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Francis Wade Why business strategy can’t ignore CSRD in a net-zero world

You have heard of the corporate sustainability reporting directive or its acronym, CSRD. You know that it has something to do with the European Union, but you haven’t paid it much attention because it’s far away.

However, this could be a mistake. This new standard for disclosure reaches into some unlikely places for all companies that do business with the continent. In this article, we’ll look at the impact on your corporate strategy.

Recently, the European Commission reaffirmed its commitment to the global ‘Net Zero 2050’. Inspired by the Paris Agreement, their goal is to be climate-neutral by 2050 – an economy with net zero greenhouse gas emissions. Lest the world relax, an interim target was set to reduce emissions by at least 55 per cent by 2030.

CSRD makes it plain that big companies must play their part in accomplishing these goals. As such, they are required to report their progress annually via certain templates. But what does this have to do with a large company in Jamaica?

Well, your firm may not have a European subsidiary. And it may never reach the EUR40 million turnover or 250 employee lower limit for inclusion. However, it may have wholesale customers on the continent. If so, it will probably be required by them to report on your conduct as a member of its supply chain.

But this is already happening.

Last week, I browsed for a holiday stay in Ocho Rios. Now, there’s a new badge for each property to earn: a ‘travel sustainable level’. According to the website, the programme was “introduced in 2021 to provide travellers with transparent and credible information to make more mindful choices for their trips”.

In other words, the intent of CSRD is already being realised. It seeks to give stakeholders knowledge about each large company’s progress on goals such as Net Zero 2050.

This new standard is likely to be seen by some as a nuisance. But for others, particularly in the area of strategic planning, there lies an opportunity.

Essentially, the new standard mandates your company to tell the world how its strategy for topics related to ESG factors – environment, social, and governance – are faring. It expects you to address this explicitly in your short, mid and long-term strategic plans.

However, if you are like most companies, you don’t have anything more than a five-year list of tactics. But you aren’t alone. As a result of upheavals since the September 2001 terrorist attacks on the United States, known as 9/11, firms have argued that they don’t have time for long-term thinking.

Instead, their energies have focused on basic survival – short-termism.

CSRD says that if you continue to indulge in this dangerous practice, you will be required to highlight this fact to your stakeholders in your ESG disclosures.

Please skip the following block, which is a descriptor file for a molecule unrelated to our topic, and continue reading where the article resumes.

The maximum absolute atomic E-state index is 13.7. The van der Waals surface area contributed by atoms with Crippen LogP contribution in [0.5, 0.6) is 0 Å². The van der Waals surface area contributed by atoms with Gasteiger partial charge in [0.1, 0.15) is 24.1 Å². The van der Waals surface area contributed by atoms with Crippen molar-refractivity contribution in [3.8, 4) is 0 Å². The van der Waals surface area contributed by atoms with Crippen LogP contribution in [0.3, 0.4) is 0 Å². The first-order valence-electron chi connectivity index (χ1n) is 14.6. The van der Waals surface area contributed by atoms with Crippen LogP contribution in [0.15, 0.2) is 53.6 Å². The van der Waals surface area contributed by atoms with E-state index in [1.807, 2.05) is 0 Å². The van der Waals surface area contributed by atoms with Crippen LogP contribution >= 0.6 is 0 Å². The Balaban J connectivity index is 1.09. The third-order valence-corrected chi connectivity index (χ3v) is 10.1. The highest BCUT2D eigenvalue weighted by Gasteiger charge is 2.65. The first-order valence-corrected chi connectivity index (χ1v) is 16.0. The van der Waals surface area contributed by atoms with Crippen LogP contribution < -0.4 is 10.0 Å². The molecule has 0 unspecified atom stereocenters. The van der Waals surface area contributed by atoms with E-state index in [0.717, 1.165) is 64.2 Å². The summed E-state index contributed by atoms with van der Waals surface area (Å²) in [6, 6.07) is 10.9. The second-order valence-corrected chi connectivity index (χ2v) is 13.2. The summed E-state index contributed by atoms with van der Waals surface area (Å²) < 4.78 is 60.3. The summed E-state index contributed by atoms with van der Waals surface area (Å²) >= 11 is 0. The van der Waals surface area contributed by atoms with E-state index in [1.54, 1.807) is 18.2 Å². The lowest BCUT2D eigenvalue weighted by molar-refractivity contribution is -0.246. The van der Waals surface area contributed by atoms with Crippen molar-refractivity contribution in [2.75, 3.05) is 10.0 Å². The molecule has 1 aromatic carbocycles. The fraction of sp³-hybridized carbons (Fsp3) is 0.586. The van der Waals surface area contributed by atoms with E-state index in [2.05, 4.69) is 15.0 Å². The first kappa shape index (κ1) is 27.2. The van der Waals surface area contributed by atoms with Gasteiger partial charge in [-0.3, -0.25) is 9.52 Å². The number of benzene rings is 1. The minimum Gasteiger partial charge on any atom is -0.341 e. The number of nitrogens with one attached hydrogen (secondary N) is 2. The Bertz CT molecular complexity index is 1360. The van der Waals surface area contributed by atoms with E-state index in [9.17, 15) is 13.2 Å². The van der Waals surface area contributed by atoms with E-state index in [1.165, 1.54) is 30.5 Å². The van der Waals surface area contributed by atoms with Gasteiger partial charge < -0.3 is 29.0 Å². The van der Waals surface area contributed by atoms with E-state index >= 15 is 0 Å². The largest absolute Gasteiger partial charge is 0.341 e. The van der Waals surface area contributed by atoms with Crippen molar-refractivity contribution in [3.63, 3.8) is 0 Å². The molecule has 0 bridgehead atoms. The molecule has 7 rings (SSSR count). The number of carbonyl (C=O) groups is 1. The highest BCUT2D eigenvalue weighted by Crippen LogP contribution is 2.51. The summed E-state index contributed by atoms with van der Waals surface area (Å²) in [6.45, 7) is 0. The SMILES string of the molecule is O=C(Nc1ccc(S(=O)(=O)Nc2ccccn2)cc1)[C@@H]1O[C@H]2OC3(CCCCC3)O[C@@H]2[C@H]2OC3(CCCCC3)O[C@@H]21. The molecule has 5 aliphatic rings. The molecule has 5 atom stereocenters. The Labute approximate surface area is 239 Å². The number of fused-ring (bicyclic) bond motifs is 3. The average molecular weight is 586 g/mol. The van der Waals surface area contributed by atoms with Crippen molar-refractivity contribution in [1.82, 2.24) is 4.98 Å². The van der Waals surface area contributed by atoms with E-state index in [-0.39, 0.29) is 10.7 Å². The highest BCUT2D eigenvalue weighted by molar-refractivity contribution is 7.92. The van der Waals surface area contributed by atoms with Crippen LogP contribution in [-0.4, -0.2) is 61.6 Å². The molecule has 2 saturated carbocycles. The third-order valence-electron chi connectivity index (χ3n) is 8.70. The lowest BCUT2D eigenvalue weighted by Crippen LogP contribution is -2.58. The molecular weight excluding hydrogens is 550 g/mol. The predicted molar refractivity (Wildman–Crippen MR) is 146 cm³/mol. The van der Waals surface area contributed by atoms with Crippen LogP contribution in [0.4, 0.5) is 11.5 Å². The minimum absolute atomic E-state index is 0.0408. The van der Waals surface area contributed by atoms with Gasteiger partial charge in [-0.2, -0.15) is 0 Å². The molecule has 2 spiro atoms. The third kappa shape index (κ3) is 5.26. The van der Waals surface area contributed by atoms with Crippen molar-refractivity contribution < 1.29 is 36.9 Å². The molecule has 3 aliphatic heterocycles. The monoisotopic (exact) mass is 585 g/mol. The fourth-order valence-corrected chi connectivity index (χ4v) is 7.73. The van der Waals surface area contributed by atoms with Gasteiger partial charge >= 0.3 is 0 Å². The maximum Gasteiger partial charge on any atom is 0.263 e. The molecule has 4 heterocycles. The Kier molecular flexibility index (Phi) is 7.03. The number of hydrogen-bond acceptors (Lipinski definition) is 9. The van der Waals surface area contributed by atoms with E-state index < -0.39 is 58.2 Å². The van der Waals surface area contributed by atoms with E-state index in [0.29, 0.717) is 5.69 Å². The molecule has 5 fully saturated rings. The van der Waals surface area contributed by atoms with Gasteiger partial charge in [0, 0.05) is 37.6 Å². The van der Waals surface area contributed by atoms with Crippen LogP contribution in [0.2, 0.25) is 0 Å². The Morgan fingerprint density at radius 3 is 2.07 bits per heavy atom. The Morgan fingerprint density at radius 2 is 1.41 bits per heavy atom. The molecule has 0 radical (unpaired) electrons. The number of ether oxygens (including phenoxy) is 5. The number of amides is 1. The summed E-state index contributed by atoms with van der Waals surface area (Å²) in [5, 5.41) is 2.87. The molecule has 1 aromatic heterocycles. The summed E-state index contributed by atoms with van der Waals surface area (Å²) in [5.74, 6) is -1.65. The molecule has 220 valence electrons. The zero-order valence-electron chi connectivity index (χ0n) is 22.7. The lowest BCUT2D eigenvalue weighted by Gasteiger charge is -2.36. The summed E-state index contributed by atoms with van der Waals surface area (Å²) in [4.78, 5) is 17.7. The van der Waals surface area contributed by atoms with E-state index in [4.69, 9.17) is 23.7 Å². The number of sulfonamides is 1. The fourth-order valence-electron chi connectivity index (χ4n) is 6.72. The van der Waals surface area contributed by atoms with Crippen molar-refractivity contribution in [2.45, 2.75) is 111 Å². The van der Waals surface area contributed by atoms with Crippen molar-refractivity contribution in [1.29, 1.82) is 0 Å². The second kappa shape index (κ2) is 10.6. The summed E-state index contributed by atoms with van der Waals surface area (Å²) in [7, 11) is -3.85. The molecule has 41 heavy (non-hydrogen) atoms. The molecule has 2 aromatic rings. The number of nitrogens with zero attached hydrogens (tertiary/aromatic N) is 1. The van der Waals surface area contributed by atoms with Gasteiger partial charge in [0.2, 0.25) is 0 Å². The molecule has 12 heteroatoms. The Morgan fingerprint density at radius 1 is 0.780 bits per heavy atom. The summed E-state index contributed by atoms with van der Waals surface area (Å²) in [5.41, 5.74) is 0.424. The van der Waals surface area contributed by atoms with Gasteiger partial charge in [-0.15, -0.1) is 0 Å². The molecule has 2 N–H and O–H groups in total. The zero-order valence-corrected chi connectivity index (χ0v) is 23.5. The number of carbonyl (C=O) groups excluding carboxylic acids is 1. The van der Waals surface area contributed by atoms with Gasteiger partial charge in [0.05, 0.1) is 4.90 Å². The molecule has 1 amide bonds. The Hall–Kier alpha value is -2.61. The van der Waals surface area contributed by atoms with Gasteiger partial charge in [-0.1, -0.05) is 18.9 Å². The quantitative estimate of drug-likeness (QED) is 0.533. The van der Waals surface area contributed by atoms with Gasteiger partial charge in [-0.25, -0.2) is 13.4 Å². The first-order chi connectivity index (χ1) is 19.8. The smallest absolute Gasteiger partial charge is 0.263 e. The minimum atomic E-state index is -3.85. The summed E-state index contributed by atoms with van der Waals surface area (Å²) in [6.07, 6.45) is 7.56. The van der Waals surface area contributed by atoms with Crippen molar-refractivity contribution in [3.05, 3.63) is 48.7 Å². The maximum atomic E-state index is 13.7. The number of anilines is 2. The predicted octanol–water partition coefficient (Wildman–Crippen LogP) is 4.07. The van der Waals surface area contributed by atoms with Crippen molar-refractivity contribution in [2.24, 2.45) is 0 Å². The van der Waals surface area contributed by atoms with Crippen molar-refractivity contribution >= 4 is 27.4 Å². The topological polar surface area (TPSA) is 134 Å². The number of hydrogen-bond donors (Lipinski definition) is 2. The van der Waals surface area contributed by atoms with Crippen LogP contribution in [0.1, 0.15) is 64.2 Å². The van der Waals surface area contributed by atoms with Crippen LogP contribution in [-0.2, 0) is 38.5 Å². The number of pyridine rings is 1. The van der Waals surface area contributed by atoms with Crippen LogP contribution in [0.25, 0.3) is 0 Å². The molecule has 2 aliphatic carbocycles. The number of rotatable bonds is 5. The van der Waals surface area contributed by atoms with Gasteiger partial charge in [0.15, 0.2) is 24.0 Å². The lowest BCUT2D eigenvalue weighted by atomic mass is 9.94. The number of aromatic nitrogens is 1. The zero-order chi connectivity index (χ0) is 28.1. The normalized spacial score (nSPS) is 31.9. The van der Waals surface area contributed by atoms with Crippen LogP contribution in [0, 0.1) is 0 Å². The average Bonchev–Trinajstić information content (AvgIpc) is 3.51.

While this sounds like a threat, some are seeing it as an opportunity, or at least an excuse to do the right thing.

In essence, your company has two choices to meet the directive.

First, the ‘compliant low road’ consists of sticking to an approach of only keeping short-term business tactics. This means that you will need a separate strategic plan for all matters ESG-related.

While some firms have hired sustainability professionals to do this very task, some are calling it out as a form of greenwashing. Said differently, it’s probably just a way to be compliant without making fundamental changes.

Second, the ‘transformational high road’ means crafting mid- and long-term strategic plans for your business if they don’t currently exist. Ideally, they should reach as far as 2050 to be completely aligned with the net-zero aspiration.

If your company already has a written long-term strategic plan, then this may just be an exercise in adding a few different dimensions. The CSRD is actually developed for companies like yours. The adjustment should be easy.

However, if it has never had an interwoven short-/long-term strategic plan, this might be the perfect moment to begin. You do have some time before this becomes a requirement.

But your free paper is being burned up. The Securities Exchange Commission in the United States and the IFRS accounting standards body are expected to recommend similar reporting standards in line with existing requirements for financial disclosure.

It’s not too late to start getting your company ready. Schedule time to prepare the right kind of interwoven short-/long-term strategic plans.

As you do so, be prepared to answer the questions raised by CSRD. Even if the process you follow is sound, these may not be central concerns, but they will fit in with the thinking the EU Commission wants you to do.

When the time comes to complete the forms required for your CSRD reporting, you’ll be ready.

Francis Wade is a management consultant and author of Perfect Time-Based Productivity. To search past columns on productivity, strategy and business processes, or give feedback, email:

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